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While David DeFeis’ ambitious perspective was an undeniable force that drove him forward during the 90’s, it would only be a matter of time before this would get the best of him. Most of Virgin Steele’s earlier albums had their fair amount of issues, sure, but to me The House of Atreus – Act II sees things getting really shaky and the biggest issue should be very obvious. This is a double album that only partially works and unfortunately, I can’t help but think that it just hint signs of the end.
The first disc isn’t as varied as its predecessor was, but still sees Virgin Steele mixing things up through a series of riff-fronted instant numbers, several elaborated tunes and moody interludes. David DeFeis sounds a little restrained when compared to the previous records in terms of showing vocal range and vocal tricks, yet tunes like “Wings of Vengeance” and “The Wine of Violence” feature enough catchy and memorable lines to make him stand out. This is also arguably Edward Pursino’s last standout album and while he doesn’t rip through the gates with a vengeance as he did on the earlier albums, tracks like “Fire of Ecstasy” and “The Wine of Violence” are fair reminders of his worthy contribution. Interestingly enough, this is also a fairly song-oriented disc, thanks to the limited amount of interludes that each allow one to take a break between the upbeat tunes – that is, until you reach the first disc’s eerie finale track. Indeed, “Summoning the Powers” is a very untypical sort of Virgin Steele song; instead of triumph and a sense of romance, it’s a surprisingly bleak. You’ve got these eerie orchestrations, minor driven riffs and David DeFeis who gives his best performance, here, too – as he wails and howls through the corridors of despair that he got trapped in with no signs of redemption in sight.
Then there’s the second disc and truth to be told, I find it much harder to get satisfied by it. Out of the thirteen numbers, you’ll end up with five actual songs and none of them match in terms of quality that the first disc possessed. It only makes me wonder if Edward Pursino ran out of his best riffs during the record’s writing process, or if David DeFeis had other plans with regards to the album’s second half, since it’s mostly full of stale ballads and the brief riff-driven songs aren’t much better either. “Flames of Thy Power” still features some melodic and appealing riffs marking its verses, but besides a catchy vocal-hook, the tune never progresses into something grandiose. “Arms of Mercury” is the first ballad to show up on this disc and while it’s certainly listenable, I don’t find it to be much of a moving track. Again, we’re dealing with a welcoming chorus that sounds somewhat inspiring, yet Virgin Steele has written actual empowering ballads that makes this one sound dull in comparison. At last, “By the Gods” is somewhat better, even if it doesn’t feature actual stand-out riffs. Instead it’s a piano-driven number that’s at least somewhat provoking on an emotional level.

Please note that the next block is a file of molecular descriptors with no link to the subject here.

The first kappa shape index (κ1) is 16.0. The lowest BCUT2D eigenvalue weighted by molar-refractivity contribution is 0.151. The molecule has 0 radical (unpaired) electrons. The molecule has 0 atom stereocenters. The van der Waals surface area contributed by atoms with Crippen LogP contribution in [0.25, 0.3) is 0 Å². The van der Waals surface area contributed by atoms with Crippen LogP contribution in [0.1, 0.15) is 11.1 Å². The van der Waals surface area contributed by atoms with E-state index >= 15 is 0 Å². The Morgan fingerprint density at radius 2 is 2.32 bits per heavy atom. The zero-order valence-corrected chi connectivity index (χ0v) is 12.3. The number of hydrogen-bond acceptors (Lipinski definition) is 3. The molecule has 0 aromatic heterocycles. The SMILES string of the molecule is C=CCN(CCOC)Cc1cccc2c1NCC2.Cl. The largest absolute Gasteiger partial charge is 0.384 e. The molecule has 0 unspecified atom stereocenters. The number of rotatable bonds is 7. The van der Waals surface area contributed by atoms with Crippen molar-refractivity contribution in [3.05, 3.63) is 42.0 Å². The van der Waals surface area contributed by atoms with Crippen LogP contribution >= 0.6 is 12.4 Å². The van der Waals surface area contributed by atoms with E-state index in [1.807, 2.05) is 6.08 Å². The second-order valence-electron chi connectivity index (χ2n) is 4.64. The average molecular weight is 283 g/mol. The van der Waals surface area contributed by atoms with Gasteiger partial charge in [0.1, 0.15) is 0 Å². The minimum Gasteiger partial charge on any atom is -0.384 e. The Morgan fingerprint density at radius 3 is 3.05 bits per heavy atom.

Unfortunately The House of Atreus – Act II goes off the rail not soon after. You end up with some short interludes that unlike the ones of the record’s predecessor sound like filler-y leftovers that David DeFeis had written and felt like using no matter what the costs were. It’s not until “When the Legends Die” where you’ll encounter an actual song again and while it’s a decent darker kind of ballad not unlike that of “Child of Desolation”, it’s rather overlong. After a few more pointless interludes you’ll finally reach the final closer, but it marks the band’s downfall more instead of serving as an epic closer. While ending with this ten minute track makes sense in terms of the album’s context, it’s a plodding finale track that takes far too long to get going and while it certainly features some acceptable riffs of Edward Pursino, it’s not much of an enjoyable album closer by any means.
For years I wondered where it all went wrong for Virgin Steele and nowadays I’d pick The House of Atreus – Act II as the band’s misstep after a series of great albums. Here we have a concept album that partially expresses itself as a concept album gone wrong and that was something David DeFeis was able to prevent from happening with the records that came out prior to this release. Unfortunately, the worst was yet to come with disastrous results, but I’d rather not think about that anymore.
Release date: October 16th, 2000
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